Friday, March 31, 2006


One of those long evenings Kohn was sitting on the low forecourt wall of a pub in Golders Green, sipping with caution at a liter of Stella Artois. He wore shades in the twilight. The round, white-enameled table where the others sat was jammed against the wall, enabling him to lean gently on the shoulder of his current girlfriend, Annie. Like most of the girls around (that was where the shades came in, for covert appraisals) she was wearing a skin-tight catsuit that covered everything up to her chin, including each finger and toe. The gauzy, floaty shift which covered it somehow made its contours no less detailed or revealing. As one of his older workmates had remarked appreciatively when the fashion had first drifted down the street, it was filf, pure filf.
From 'The Star Faction' by Ken Macleod

Filf he muttered appreciatively, pure filf.

Two Dogs and a Boy

It's the principal of the thing.

I tried ... and failed .. to out-snark James Taranto. So I will blockquote him instead. From OpinionJournal.

Great Moments in Public Education--I
An article in New York Teacher, the magazine of the state teachers union, pays tribute to Jack Powell--but not for his professional accomplishments, which are rather meager:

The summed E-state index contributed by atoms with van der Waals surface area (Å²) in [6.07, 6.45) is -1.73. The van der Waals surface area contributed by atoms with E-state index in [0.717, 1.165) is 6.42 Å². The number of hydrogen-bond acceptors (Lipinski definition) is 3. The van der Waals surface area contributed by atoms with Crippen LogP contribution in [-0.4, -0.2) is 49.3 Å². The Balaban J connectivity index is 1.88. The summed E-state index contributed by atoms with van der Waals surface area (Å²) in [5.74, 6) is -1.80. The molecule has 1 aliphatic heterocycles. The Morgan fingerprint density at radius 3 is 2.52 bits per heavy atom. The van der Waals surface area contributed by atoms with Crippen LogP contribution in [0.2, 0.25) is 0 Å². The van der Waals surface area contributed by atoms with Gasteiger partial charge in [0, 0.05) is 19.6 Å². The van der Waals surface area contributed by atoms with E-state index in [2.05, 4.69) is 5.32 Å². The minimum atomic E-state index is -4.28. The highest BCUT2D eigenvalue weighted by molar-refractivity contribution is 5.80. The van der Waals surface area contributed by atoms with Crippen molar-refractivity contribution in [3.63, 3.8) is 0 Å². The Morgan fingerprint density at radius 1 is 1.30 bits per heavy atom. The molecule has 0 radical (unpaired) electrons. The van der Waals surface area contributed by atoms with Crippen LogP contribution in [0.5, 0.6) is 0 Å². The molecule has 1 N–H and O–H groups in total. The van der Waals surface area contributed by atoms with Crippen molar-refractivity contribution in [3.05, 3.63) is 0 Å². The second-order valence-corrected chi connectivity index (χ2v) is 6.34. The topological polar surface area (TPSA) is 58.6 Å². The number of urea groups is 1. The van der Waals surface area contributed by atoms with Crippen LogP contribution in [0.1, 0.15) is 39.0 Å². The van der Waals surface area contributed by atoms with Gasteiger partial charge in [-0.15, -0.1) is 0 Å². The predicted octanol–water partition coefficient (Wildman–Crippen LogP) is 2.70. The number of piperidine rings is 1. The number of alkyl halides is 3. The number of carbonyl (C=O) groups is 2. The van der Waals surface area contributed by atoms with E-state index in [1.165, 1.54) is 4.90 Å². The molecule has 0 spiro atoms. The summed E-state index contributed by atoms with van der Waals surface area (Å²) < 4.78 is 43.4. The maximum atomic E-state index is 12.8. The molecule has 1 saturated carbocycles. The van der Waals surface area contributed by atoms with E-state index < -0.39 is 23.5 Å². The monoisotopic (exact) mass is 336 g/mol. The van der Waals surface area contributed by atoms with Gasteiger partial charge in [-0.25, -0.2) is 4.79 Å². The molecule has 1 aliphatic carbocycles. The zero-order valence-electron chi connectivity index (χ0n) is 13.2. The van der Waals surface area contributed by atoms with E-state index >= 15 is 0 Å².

A longtime singer and guitarist with the Zucchini Brothers and a substitute teaching assistant for Washington-Saratoga-Warren-Hamilton-Essex BOCES [school board], Powell has lived frugally for years. He works about three days a week as a sub, earning about $70 a day, with no benefits. From March to October, he rides his bike 20 miles to work when work is available.

Sometimes he works for a funeral home to make extra money. The shawl he has wrapped around himself on this winter day, he says simply, doubles as a blanket.

"I do whatever it takes to survive and live a socially conscious life," said Powell, who has a tepee in his yard.

Far be it from us to fault Powell for lacking ambition or being a bit eccentric. If he's happy leading a modest life with his bike and his tepee and his courgette fraternity, hey, more power to him. But why is New York Teacher honoring him? Well, that is because of a "principled stand" he has taken. To wit:

Part of that survival--or so he thought--included shopping at Wal-Mart to take advantage of cheaper prices for himself, his partner and her two children. Then his discussions about Wal-Mart with Sandra Carner-Shafran, a teaching assistant at BOCES and a member of the Board of Directors of New York State United Teachers, started churning inside him. . . .

"I don't like what Wal-Mart stands for," Powell said, noting the mega-chain's scanty health insurance for staffers. "Because of all those things they can lower the prices."

He and his partner agreed to go on food stamps for their family rather than shop at Wal-Mart any longer.

Powell, that is, has generously permitted American taxpayers to subsidize his unaffordable moral tastes. Pardon us if we regard him as something less than a profile in courage.